(From Reuters)

China’s parliament said on Thursday that its decision on Hong Kong electoral reforms issued last year will remain in force despite Hong Kong’s legislature vetoing a China-vetted electoral reform package, state news agency Xinhua said.

Xinhua did not give more details.

Earlier, Hong Kong’s legislature on Thursday vetoed a China-vetted electoral reform package that had been criticized by opposition pro-democracy lawmakers and activists as flawed and undemocratic.

Hundreds of Beijing supporters had converged outside government buildings as city legislators voted on the Beijing-backed electoral package that aimed to define the Chinese-controlled city’s democratic future.

The vote happened earlier than expected, with only 37 of the legislature’s 70 legislators present. Of these, 28 lawmakers voted against the blueprint and 8 voted in favor, while one did not cast their vote.

Pro-democracy protesters outside Legislative Council in Hong Kong on Thursday — Reuters
 Moments before the ballot, a large number of pro-establishment and pro-Beijing lawmakers  suddenly walked out of the chamber.

The no vote had been expected and will likely appease some pro-democracy activists who had demanded a veto of what they call a “fake” democratic model for how Hong Kong chooses its next leader in 2017.

“This veto has helped Hong Kong people send a clear message to Beijing…that we want a genuine choice, a real election,” said pan-democratic law maker Alan Leong.”This is not the end of the democratic movement,” he said. “This is a new beginning.”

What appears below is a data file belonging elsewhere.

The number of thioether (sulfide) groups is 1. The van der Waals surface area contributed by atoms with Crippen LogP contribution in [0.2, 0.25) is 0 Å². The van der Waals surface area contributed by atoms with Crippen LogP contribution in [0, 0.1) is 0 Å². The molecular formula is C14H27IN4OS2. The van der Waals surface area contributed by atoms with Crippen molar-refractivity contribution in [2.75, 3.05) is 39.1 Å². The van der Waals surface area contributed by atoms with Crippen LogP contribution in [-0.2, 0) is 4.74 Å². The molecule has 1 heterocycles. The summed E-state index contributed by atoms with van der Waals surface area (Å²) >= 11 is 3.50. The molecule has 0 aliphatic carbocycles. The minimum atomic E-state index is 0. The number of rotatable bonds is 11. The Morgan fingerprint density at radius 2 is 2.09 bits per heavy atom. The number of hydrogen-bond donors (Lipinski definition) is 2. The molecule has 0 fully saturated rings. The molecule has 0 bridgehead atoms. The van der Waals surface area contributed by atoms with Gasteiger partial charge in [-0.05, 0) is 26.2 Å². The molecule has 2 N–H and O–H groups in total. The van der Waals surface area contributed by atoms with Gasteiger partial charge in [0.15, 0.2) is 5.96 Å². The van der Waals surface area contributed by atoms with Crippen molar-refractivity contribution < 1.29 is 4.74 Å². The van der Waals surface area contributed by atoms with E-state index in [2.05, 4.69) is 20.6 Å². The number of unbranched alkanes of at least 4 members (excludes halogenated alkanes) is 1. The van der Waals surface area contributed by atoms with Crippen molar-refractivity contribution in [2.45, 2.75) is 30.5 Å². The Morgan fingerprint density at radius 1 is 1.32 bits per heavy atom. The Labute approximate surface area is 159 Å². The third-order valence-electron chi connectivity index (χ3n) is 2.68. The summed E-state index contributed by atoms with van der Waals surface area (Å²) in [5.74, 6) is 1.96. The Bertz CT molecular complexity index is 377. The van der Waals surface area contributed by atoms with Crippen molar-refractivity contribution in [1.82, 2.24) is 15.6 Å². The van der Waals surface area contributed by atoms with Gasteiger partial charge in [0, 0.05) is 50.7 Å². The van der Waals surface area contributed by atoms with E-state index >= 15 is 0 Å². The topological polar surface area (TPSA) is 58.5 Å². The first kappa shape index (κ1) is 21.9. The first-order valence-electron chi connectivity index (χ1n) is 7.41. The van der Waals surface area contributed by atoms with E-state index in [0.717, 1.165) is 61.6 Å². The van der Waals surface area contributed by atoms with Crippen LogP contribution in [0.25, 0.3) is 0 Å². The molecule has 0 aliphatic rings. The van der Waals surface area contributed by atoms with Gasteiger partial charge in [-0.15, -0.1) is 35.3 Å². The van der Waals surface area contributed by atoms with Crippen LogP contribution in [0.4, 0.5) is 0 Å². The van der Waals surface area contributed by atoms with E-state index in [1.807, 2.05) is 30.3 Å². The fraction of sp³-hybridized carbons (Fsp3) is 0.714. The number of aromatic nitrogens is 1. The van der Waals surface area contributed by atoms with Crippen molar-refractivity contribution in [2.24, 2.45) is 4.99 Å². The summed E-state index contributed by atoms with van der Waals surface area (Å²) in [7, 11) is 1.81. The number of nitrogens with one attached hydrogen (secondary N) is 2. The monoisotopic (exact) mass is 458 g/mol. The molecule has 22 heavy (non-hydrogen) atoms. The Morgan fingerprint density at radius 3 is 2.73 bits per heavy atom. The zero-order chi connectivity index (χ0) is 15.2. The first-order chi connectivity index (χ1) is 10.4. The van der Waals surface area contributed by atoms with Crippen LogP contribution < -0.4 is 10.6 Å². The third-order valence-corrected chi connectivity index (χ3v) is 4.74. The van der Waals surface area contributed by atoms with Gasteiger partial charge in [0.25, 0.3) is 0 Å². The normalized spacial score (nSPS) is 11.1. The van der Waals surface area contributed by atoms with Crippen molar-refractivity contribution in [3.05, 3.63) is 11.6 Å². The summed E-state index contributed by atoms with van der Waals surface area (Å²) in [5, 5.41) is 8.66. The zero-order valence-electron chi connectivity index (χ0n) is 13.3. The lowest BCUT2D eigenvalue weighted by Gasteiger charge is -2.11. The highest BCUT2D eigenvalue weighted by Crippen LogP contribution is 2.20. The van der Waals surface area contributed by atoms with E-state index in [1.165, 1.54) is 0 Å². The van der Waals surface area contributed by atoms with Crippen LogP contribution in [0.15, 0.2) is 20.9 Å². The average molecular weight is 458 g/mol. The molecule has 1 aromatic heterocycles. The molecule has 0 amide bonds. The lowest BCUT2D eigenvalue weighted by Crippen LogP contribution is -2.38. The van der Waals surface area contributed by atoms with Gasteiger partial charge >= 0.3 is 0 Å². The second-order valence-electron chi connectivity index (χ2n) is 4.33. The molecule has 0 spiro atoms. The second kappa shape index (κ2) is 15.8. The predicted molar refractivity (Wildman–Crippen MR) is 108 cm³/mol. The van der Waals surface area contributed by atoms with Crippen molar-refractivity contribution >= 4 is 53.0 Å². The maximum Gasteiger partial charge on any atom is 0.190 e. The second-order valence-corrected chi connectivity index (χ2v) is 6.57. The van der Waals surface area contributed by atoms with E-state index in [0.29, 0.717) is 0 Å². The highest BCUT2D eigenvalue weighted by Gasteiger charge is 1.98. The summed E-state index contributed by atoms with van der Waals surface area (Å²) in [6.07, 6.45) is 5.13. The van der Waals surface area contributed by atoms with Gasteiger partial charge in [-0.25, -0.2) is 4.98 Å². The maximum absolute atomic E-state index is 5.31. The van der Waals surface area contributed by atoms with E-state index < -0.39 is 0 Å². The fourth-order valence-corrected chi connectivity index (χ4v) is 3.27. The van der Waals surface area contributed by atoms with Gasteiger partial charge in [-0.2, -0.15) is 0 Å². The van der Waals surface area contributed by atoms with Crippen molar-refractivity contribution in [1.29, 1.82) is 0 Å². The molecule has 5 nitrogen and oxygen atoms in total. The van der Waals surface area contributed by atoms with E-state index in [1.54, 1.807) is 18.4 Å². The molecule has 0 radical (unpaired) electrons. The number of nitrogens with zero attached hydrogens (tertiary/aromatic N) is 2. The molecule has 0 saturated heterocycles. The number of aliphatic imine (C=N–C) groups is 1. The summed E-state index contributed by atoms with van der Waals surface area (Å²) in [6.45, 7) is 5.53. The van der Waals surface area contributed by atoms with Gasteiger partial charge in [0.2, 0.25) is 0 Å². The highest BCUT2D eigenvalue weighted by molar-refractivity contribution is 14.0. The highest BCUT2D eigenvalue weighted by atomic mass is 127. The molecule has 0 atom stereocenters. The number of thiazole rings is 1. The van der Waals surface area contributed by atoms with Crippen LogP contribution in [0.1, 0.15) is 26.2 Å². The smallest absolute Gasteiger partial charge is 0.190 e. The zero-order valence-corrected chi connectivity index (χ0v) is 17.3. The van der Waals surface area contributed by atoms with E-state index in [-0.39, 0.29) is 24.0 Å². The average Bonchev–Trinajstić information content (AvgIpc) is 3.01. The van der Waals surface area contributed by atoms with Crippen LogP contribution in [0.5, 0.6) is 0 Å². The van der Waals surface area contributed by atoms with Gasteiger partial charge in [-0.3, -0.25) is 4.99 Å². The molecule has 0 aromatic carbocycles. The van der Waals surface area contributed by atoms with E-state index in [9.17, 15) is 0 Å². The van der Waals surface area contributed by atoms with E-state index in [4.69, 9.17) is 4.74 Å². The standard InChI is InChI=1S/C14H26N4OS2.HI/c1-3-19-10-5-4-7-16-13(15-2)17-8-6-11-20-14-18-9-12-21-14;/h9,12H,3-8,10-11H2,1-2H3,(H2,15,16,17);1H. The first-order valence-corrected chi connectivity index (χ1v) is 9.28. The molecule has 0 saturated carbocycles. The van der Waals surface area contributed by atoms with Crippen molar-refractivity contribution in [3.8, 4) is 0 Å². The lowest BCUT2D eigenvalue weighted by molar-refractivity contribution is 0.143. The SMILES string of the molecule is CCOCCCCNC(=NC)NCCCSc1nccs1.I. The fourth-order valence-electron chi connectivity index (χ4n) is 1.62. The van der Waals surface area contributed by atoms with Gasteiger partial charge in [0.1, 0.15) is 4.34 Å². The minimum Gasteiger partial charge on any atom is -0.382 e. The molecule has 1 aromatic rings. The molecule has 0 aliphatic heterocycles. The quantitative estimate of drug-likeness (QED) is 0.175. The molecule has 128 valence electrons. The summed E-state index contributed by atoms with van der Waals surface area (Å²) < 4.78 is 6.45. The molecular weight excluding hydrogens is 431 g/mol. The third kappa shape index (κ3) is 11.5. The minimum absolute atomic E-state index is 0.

There have been fears that a veto would lead to fresh unrest on Hong Kong streets between pro-democracy activists and Beijing supporters.

Mainland Chinese media warned that a veto of the proposal could pose a threat to the financial center.

Weeks of pro-democracy protests in Hong Kong late last year posed one of the biggest challenge in years for China’s ruling Communist Party.

The reform proposal, laid out by the central government in Beijing last August and supported by Hong Kong’s pro-Beijing leadership, would have allowed a direct vote for the city’s next leader but with only pre-screened, pro-Beijing candidates on the ballot.

Opponents want a genuinely democratic election in line with Beijing’s promise of universal suffrage made when the territory returned to Chinese rule in 1997.

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